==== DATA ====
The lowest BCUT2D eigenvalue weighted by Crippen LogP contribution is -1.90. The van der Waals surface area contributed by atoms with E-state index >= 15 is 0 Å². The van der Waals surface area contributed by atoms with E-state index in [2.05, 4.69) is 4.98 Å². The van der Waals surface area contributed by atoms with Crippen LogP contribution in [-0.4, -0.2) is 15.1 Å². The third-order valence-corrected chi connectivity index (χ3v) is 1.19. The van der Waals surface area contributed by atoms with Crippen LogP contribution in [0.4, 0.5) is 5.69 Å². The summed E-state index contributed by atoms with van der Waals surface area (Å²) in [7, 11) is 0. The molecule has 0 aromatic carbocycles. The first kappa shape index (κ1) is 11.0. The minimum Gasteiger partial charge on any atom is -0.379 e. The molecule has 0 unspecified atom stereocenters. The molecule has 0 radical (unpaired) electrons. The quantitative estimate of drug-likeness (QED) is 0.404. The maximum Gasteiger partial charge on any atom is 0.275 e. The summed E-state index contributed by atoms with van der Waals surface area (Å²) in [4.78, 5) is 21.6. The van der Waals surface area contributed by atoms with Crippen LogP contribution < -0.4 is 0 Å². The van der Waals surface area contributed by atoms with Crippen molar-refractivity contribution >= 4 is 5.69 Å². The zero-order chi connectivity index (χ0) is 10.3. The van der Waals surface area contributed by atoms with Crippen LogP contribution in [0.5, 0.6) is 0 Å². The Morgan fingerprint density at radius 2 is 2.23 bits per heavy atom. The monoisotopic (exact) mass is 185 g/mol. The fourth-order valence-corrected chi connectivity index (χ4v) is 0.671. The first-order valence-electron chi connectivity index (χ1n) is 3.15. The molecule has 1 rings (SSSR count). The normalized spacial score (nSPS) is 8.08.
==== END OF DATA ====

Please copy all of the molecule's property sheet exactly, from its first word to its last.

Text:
The lowest BCUT2D eigenvalue weighted by Crippen LogP contribution is -1.90. The van der Waals surface area contributed by atoms with E-state index >= 15 is 0 Å². The van der Waals surface area contributed by atoms with E-state index in [2.05, 4.69) is 4.98 Å². The van der Waals surface area contributed by atoms with Crippen LogP contribution in [-0.4, -0.2) is 15.1 Å². The third-order valence-corrected chi connectivity index (χ3v) is 1.19. The van der Waals surface area contributed by atoms with Crippen LogP contribution in [0.4, 0.5) is 5.69 Å². The summed E-state index contributed by atoms with van der Waals surface area (Å²) in [7, 11) is 0. The molecule has 0 aromatic carbocycles. The first kappa shape index (κ1) is 11.0. The minimum Gasteiger partial charge on any atom is -0.379 e. The molecule has 0 unspecified atom stereocenters. The molecule has 0 radical (unpaired) electrons. The quantitative estimate of drug-likeness (QED) is 0.404. The maximum Gasteiger partial charge on any atom is 0.275 e. The summed E-state index contributed by atoms with van der Waals surface area (Å²) in [4.78, 5) is 21.6. The van der Waals surface area contributed by atoms with Crippen LogP contribution < -0.4 is 0 Å². The van der Waals surface area contributed by atoms with Crippen molar-refractivity contribution >= 4 is 5.69 Å². The zero-order chi connectivity index (χ0) is 10.3. The van der Waals surface area contributed by atoms with Crippen LogP contribution in [0.5, 0.6) is 0 Å². The Morgan fingerprint density at radius 2 is 2.23 bits per heavy atom. The monoisotopic (exact) mass is 185 g/mol. The fourth-order valence-corrected chi connectivity index (χ4v) is 0.671. The first-order valence-electron chi connectivity index (χ1n) is 3.15. The molecule has 1 rings (SSSR count). The normalized spacial score (nSPS) is 8.08.